However, it recently dawned on me that my eating disorder past was affecting me more than I’d realized, in unconscious ways.

Right now I’m dealing with the very complicated and frustrating process of trying to stabilize my hypermobile SI joints.

I was finishing my exercises the other day, and after a good 2.5 hours of going to the gym, using the pool and then coming home and doing even more exercises– and then stretching– I was feeling exasperated. Why, after all of this time, am I not better?

Fuck it, I thought. Why don’t I just keep going? Sure, I just spent two and a half hours exercising, but there’s more I could do. I could do more exercises. I could do more stretches. I could get on my computer, and research more.

Then it hit me. A tiny voice, from 16-year-old Christy, telling me I was afraid to do more. I didn’t want to invest too much; didn’t want to give myself over completely to anything that involved fixing or changing my body. Because that’s what I did with my eating disorder. It was an around-the-clock process to keep my weight that low, and I ended up losing all other perspective.

Now I had regained perspective, but unconsciously, I was terrified of losing it again. In fact, I was keeping my fist tightly clenched around it, restricting the time I spent trying to fix my physical problems in a way that wasn’t all that different from the way I had once restricted my calories. In both cases, I was using an artificial number to place external limits on something that scared me.

Of course, as soon as I realized this, I was automatically able to write it off as a fear that wasn’t worth holding on to. 31-year-old Christy knows that just because she spends more time trying to fix her SI joints, it doesn’t mean she is going to go back to a rigid way of thinking and denying her body what it needs. If anything, it means the opposite.

So I’m going to listen to myself. I’m not going to force myself to do anything, one way or another. If I want to only do my exercises for one day, and then stop, that’s what I’ll do. Another day, if I feel like exercising, and then doing some research, and then going to the chiropractor, that’s what I’ll do.

It’s not about the numbers; it’s about the process. It’s not about imposing limits; it’s about flow.

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Chronic Pain, Creative Writing, eating disorders, Favorites, Inspiration, My Story

I only understood myself…

A few days ago, I went for a walk around this beautiful historical estate that’s practically next to where I live now.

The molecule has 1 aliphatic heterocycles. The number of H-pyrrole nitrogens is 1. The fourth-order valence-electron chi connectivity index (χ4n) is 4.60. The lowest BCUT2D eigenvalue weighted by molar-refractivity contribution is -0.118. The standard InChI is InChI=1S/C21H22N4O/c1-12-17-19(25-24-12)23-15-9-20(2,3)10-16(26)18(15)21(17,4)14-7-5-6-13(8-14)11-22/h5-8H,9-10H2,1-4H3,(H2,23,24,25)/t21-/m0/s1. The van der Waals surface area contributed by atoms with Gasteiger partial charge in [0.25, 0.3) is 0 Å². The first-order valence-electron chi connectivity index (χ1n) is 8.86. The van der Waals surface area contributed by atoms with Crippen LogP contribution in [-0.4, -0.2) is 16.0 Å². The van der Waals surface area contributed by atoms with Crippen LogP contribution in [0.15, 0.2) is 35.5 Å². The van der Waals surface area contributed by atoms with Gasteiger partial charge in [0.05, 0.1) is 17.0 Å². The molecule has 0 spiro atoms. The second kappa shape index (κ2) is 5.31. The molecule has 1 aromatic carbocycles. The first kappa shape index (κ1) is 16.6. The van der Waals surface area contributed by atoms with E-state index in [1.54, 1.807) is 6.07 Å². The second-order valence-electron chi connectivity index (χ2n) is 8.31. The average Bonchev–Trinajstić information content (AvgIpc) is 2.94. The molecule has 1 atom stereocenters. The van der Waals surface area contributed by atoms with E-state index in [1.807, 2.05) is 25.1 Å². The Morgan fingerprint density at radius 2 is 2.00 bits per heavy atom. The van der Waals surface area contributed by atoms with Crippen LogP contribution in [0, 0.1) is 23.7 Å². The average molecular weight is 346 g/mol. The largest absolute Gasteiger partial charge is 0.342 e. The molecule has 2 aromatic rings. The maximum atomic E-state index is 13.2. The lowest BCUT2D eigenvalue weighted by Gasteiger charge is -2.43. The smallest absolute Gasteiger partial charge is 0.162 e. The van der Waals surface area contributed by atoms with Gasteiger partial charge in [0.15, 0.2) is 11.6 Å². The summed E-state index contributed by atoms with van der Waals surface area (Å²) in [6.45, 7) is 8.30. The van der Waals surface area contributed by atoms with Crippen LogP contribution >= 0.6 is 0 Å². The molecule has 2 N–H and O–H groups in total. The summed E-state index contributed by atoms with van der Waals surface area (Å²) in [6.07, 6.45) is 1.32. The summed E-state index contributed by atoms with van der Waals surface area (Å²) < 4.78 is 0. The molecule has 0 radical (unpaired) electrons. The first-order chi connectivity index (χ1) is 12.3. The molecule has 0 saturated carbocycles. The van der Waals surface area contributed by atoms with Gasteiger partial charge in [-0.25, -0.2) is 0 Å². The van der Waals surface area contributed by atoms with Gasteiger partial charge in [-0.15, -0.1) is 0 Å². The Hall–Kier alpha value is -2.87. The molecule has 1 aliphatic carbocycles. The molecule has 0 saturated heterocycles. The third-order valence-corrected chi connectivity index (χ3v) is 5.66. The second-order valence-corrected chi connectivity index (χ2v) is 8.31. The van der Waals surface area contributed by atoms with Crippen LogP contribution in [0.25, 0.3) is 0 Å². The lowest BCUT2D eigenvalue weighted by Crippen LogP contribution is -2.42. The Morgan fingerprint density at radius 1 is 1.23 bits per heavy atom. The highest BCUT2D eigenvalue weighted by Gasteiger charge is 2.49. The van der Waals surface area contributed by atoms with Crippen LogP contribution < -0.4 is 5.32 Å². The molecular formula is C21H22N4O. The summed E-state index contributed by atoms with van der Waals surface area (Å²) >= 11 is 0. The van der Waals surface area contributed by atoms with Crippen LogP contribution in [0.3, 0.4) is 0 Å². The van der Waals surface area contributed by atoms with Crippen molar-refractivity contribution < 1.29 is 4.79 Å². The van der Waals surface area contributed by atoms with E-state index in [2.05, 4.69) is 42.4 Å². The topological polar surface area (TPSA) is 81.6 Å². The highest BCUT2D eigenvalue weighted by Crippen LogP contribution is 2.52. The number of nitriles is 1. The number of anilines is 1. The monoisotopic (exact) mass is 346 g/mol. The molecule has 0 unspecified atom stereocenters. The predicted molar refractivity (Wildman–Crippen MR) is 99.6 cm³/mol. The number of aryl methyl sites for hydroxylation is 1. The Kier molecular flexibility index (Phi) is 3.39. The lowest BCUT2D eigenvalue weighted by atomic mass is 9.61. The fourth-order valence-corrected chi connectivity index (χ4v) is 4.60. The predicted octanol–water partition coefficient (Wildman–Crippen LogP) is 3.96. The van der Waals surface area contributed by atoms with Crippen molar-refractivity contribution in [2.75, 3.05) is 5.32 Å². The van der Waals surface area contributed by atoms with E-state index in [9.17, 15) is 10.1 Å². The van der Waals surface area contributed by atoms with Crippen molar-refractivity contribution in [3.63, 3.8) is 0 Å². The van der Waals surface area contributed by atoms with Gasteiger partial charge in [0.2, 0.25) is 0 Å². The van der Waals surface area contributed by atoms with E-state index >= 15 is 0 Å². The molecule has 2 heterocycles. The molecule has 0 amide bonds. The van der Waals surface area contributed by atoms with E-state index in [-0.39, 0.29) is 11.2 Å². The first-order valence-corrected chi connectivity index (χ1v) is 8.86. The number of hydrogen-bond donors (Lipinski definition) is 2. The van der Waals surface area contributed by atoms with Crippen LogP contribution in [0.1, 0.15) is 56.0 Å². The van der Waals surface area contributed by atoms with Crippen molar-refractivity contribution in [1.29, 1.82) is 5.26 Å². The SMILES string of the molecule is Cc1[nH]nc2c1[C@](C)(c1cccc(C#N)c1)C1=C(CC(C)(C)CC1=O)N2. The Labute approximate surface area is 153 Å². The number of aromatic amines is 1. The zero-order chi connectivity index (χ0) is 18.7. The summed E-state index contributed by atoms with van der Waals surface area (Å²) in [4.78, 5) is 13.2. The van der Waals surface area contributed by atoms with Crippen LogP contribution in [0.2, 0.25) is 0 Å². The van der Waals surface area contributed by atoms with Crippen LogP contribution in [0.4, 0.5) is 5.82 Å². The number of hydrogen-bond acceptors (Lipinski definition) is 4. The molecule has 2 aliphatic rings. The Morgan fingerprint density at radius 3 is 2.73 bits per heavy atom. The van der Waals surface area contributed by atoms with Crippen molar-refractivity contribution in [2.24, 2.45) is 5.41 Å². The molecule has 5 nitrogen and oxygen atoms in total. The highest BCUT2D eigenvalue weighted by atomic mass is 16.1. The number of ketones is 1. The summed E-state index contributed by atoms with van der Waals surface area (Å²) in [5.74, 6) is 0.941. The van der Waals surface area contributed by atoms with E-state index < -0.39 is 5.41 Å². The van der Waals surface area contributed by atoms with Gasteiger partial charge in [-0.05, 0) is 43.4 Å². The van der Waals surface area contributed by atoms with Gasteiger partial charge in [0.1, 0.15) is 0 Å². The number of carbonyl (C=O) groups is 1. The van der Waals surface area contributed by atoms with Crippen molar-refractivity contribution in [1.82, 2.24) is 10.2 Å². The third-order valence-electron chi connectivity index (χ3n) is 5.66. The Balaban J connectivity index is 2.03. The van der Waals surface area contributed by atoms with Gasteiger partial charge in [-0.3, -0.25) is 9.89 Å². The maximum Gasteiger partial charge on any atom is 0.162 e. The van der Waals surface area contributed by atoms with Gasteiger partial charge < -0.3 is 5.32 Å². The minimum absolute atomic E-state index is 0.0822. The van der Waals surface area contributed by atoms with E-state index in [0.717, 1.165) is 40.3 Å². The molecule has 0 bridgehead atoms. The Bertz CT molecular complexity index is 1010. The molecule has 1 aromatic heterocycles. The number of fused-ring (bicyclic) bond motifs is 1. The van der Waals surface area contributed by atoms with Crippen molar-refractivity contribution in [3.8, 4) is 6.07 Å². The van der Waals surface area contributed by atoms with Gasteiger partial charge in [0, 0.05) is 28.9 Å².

I’ve been making some big changes in my life recently, and some of them have been pretty difficult.  This park feels like home to me, so I went there to clear my head.

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I walked around for a little while, and then stopped to lie down on the grass.  It was so peaceful, in the warm sun.  I just wanted to take in the moment.

And then I looked up, and saw this view:

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Suddenly, it hit me.

I thought back to the days in high school, before I got compartment syndrome, when I would have been here running.

Rushing, rushing, hurrying, going as fast as I could.  A high-intensity day. Three miles, in as little time as I could.

Or maybe it would have been an endurance day, and I’d be purposely holding myself back for the first few miles, so that I could stretch my run out to six or seven.

I loved running.  I loved pushing myself, the freedom.

But you know what I wouldn’t have been doing?  Looking around me.

Looking up, specifically.

You can’t really look up when you’re running, at least not when you’re outside.  You have to look at the ground almost constantly, to make sure an awkwardly-placed tree root doesn’t leave you on crutches for the next two months.

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I loved running.  Everything about it– the thrill of pushing myself, the endorphin rush, the adventure of being outside.

But it was always a blur.   Even when I ran through my favorite places– and I knew some beautiful trails– I was never able to stop and enjoy it.   In my head, it was keep going, keep going.  You have to burn calories.  You’re going to get fat.

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I could never pause, never rest.  Even on Sundays, when my coaches made all of us promise not to run… I tried to go for walks, but I just wanted to be running.

I’d be in the middle of the most beautiful nature scenes, and all I’d be able to think about was how hungry I was.  And how fat I was going to get from not running that day, from the meager calories I’d decided to allow myself.

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Things are so different now.

I can’t do the same things with my body that I used to, but I can look up.

I can go to a beautiful place, without having to spend almost the entire time staring at the ground.  I can stop if I want to; I can pause.

Don’t get me wrong; I will always love running, and exercise in general.  I love a good endorphin buzz even more than I love coffee in the morning.

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But I exercise now because I want to; not because I’m afraid of what will happen if I take a day off.

It’s such a crazy feeling, and I don’t know if anyone who hasn’t been through it themselves can know what I mean.

I know what it’s like to have the ability to pause, because at one point I lost it.

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(Check her out, she’s an amazing writer!  http://sadeandriazabala.com/)